Rep. Spencer Bachus, R-Ala., plans legislation to restructure the SEC to implement changes recommended by the agency’s inspector general, the Government Accountability Office and a consultant’s report mandated by the Dodd-Frank Act.
Mr. Bachus, chairman of the House Financial Services Committee, said his “SEC Modernization Act” shouldn’t be interpreted as criticism of Chairman Mary Schapiro or any of her predecessors.
“It is the structure of the agency itself that is the main problem,” Mr. Bachus said Tuesday in a statement announcing plans for the legislation. “This legislation will be a comprehensive restructuring of the SEC. It will make the SEC more efficient, consolidate duplicative offices, enable the agency to use better technology, and strengthen ethical safeguards to avoid conflicts of interest.”
The legislation would shutter the Office of Compliance, Inspections and Examinations and move its duties under the Division of Trading and Markets and Division of Investment Management. It would similarly split up the Division of Risk, Strategy and Innovation that Ms. Schapiro created as an agency research arm, reassigning that role to separate offices inside the other four divisions.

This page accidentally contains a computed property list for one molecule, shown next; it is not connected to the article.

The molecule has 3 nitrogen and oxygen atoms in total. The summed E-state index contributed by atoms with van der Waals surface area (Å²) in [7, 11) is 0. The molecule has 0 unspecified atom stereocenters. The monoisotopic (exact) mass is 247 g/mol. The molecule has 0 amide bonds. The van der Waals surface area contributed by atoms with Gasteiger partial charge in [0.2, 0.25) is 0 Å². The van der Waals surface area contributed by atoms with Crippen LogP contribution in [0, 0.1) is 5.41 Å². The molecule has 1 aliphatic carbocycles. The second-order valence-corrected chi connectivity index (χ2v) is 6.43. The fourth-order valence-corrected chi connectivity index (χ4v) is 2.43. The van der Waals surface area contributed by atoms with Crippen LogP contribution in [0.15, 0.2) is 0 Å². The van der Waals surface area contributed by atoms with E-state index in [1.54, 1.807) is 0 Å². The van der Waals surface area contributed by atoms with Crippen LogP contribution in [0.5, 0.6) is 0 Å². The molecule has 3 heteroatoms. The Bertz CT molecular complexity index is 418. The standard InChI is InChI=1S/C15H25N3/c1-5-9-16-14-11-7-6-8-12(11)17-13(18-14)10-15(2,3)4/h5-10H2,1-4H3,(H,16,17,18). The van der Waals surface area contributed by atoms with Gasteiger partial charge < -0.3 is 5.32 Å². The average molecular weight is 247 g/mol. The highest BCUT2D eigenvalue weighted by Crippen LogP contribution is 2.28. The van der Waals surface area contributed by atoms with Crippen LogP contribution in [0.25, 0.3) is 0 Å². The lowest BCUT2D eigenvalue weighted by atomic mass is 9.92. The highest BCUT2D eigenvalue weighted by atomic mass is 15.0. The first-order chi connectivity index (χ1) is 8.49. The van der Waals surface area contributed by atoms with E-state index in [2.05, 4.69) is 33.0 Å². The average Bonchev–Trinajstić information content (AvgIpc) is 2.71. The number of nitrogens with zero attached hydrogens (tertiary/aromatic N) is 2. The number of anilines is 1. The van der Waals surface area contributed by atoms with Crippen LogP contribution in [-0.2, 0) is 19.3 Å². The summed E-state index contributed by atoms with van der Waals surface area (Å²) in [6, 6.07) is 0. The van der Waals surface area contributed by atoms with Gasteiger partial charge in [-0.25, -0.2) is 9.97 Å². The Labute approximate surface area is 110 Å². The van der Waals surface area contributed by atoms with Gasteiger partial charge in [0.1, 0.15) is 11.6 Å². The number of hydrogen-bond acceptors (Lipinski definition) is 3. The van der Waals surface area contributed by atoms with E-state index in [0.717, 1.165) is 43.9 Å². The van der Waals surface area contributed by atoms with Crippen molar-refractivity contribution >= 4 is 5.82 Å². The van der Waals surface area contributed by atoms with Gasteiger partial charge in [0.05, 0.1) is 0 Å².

Dodd-Frank required an independent analysis of the agency, produced in March by Boston Consulting Group, which found the SEC is hundreds of employees short of what it needs to manage its duties and that too many of its offices report directly to the chairman.
Mr. Bachus’ bill would also limit how the SEC can spend a $100 million reserve fund set up by Dodd-Frank, requiring that the money go toward technology improvements.
The agency would also have to submit an annual agenda to Congress each year.
SEC Inspector General H. David Kotz declined to comment on the bill. His office has issued 11 reports this year examining SEC performance, making recommendations for improving economic analysis of rule making and investigating “improper actions” in securing agency leases.